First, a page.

5. Product Information
Traditional manufacturers approach to product information is to create a SKU and a brief, often abbreviated, product name and number. Brands moving into their own eCommerce sales channel must ensure they enrich the product data.
- Use clear product names
- No abbreviations
- Unique product descriptions
- Add rich content
- Include specifications
- Add delivery & return information
Product names should broadly match what people are searching for. For example, use the word ‘car’ rather than ‘automobile’ if targeting UK customers and avoid abbreviations, unless that’s what people search for.
Product descriptions should be unique to your website, it’s best practice for search engine optimisation (SEO) but is also important for customers. We’ll come onto eCommerce techniques in the Sales Channel section.
Adding rich content, like images & videos gives visitors more information and helps with order conversation. Wider product information could also help convert sales, especially for customers looking for ethical purchases; recyclable, sustainability, fair trade, organic etc.
Specifications may not be the first thing customers seek but weights, dimensions, fabrics & technical specifications are important to include on product pages.
Proving provenance is becoming important in managing anti-counterfeiting, not only in production but also the extended supply chain; raw material supply and secondhand resale. Blockchain is an effective solution to this problem and this article looks at blockchain in the retail supply chain.
Sales Channel Strategy
In the Retail Distribution Model section above, we saw a range of channels to market, one of which was business-to-consumer. However, B2C has many variations, which as brands move into selling direct, are now widely available to them. Here we list some of the best options for manufacturers to supply direct.
Online sales in the UK equate to 20% of the total retail market, with analysts predicting this could reach 25% by 2025. The current revenue value is approximately £75 billions, meaning it’ll surpass £100 billions within the next five years.
Manufacturers who have established brands, already have a significant share of this market. However, as current retail models decline, they are at risk of losing sales unless they offset this, with direct to consumer tactics well-placed to deliver on this objective. On the other hand, manufacturers who focus solely on producing & supplying products to wholesale & retail customers (B2B) must embrace D2C as soon as possible.
Whether you are launching your eCommerce business from scratch or already have a website, it is imperative that you deliver a good customer experience and technical competence. I will cover the technical aspects of eCommerce in the Technical Support section, focusing on the customer (CX) & user experience (UX) here.
- Customer First: Maintain a strong sense of customer first in your approach.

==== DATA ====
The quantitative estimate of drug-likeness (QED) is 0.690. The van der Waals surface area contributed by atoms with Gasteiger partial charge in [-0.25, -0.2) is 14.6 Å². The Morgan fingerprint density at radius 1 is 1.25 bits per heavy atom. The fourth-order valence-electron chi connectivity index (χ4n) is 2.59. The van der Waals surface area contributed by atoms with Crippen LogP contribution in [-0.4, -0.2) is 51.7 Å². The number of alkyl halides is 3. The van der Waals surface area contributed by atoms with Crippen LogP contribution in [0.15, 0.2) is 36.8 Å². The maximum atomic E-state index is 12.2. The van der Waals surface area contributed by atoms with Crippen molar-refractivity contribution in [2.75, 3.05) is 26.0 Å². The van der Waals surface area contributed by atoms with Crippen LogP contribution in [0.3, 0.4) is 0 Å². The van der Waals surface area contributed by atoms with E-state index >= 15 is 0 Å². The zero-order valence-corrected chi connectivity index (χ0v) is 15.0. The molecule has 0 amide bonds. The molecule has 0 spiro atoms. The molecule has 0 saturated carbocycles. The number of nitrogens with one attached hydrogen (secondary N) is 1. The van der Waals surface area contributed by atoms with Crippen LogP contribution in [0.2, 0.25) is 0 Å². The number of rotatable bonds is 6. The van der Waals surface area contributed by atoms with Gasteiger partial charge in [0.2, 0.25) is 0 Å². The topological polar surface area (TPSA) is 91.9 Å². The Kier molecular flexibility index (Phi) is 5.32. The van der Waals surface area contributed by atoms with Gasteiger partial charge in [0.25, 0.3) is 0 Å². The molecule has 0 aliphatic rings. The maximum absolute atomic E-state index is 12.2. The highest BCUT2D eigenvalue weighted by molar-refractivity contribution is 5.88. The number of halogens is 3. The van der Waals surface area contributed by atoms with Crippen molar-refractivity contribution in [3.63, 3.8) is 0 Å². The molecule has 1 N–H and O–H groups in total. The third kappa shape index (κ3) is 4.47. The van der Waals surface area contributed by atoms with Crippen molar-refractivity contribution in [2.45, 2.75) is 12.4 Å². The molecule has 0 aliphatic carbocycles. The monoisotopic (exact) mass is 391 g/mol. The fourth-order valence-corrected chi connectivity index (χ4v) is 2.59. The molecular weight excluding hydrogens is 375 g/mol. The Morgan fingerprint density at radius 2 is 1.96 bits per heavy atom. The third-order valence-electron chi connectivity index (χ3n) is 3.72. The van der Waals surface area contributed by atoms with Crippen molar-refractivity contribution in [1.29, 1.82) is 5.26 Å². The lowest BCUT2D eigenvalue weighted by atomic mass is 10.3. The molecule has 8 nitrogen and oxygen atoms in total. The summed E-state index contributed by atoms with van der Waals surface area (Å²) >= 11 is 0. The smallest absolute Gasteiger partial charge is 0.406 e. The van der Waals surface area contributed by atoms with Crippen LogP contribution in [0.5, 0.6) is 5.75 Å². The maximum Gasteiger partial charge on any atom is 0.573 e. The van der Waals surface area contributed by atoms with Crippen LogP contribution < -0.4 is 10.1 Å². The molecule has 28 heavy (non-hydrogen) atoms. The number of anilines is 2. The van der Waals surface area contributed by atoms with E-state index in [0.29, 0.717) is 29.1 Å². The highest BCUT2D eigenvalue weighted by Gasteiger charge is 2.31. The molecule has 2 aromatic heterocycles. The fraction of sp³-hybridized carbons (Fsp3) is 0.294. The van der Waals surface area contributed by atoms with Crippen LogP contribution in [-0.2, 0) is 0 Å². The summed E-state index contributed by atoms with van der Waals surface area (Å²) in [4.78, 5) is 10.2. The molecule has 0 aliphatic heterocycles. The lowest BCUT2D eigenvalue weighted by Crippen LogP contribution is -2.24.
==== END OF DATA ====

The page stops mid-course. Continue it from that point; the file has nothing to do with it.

- Best eCommerce Platform: There are plenty of platforms to choose from, Magento being the most popular. Whilst some licence fees appear expensive, don’t be tempted to go for the cheapest solution as you will get what you pay for. If you are looking to generate above £10m online, you’ll probably be looking at Magento, with Shopify, Big Commerce & WooCommerce considerations for smaller sites.
- Clear Navigation: Ensure the navigation structure is what customers want rather than your own internal perceptions or product segmentation, displaying categories & sub-categories based on revenues.
- Landing Pages: Dedicated category, brand & seasonal promotion pages are a great way to showcase specific products, allowing key items to be grouped together. Marketing teams are then able to create target campaigns, with well-executed promotions seeing increased website traffic, higher conversion rates and bigger basket sizes.
- Search Tools: Most eCommerce platforms in-built search functionality is poor, so you should consider enhanced search tools. These significantly improve the relevance & speed of search results, alongside the ability to add auto-complete, misspellings and targeted landing pages. Companies with good eCommerce Managers fully utilise the customers search history to identify commercial opportunities.
- Sales Tools: Anything that can help increase average order values (AOV) are invaluable, with a number of eCommerce tools being available to manage cross-sells, up-sells & alternative products. This is another key tool for the eCommerce Manager to use and maximise sales opportunities.
- Merchandising Tools: Automated product management tools significantly reduce the amount of administrative time spent on basic tasks, releasing eCommerce teams to focus on higher quality work. These tools look at best sellers, slow sellers, stock availability, estimated delivery dates for out-of-stock items and much more.